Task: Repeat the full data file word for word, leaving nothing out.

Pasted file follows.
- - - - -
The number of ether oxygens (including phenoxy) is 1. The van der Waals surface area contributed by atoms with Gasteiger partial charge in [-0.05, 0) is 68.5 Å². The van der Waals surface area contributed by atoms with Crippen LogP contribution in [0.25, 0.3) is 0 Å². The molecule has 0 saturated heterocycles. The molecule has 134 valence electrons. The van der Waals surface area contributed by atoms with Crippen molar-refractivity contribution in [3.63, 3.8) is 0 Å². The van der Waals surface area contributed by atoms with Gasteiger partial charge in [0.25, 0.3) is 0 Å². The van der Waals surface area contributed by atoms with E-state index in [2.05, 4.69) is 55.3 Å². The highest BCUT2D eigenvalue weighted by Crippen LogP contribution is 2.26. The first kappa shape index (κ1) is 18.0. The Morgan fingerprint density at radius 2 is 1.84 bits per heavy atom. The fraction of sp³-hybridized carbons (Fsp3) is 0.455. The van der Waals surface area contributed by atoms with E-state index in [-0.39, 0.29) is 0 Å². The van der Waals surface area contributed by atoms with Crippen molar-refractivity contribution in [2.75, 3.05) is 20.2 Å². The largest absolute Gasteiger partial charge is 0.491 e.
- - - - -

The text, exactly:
The number of ether oxygens (including phenoxy) is 1. The van der Waals surface area contributed by atoms with Gasteiger partial charge in [-0.05, 0) is 68.5 Å². The van der Waals surface area contributed by atoms with Crippen LogP contribution in [0.25, 0.3) is 0 Å². The molecule has 0 saturated heterocycles. The molecule has 134 valence electrons. The van der Waals surface area contributed by atoms with Crippen molar-refractivity contribution in [3.63, 3.8) is 0 Å². The van der Waals surface area contributed by atoms with Gasteiger partial charge in [0.25, 0.3) is 0 Å². The van der Waals surface area contributed by atoms with E-state index in [2.05, 4.69) is 55.3 Å². The highest BCUT2D eigenvalue weighted by Crippen LogP contribution is 2.26. The first kappa shape index (κ1) is 18.0. The Morgan fingerprint density at radius 2 is 1.84 bits per heavy atom. The fraction of sp³-hybridized carbons (Fsp3) is 0.455. The van der Waals surface area contributed by atoms with E-state index in [-0.39, 0.29) is 0 Å². The van der Waals surface area contributed by atoms with Crippen molar-refractivity contribution in [2.75, 3.05) is 20.2 Å². The largest absolute Gasteiger partial charge is 0.491 e.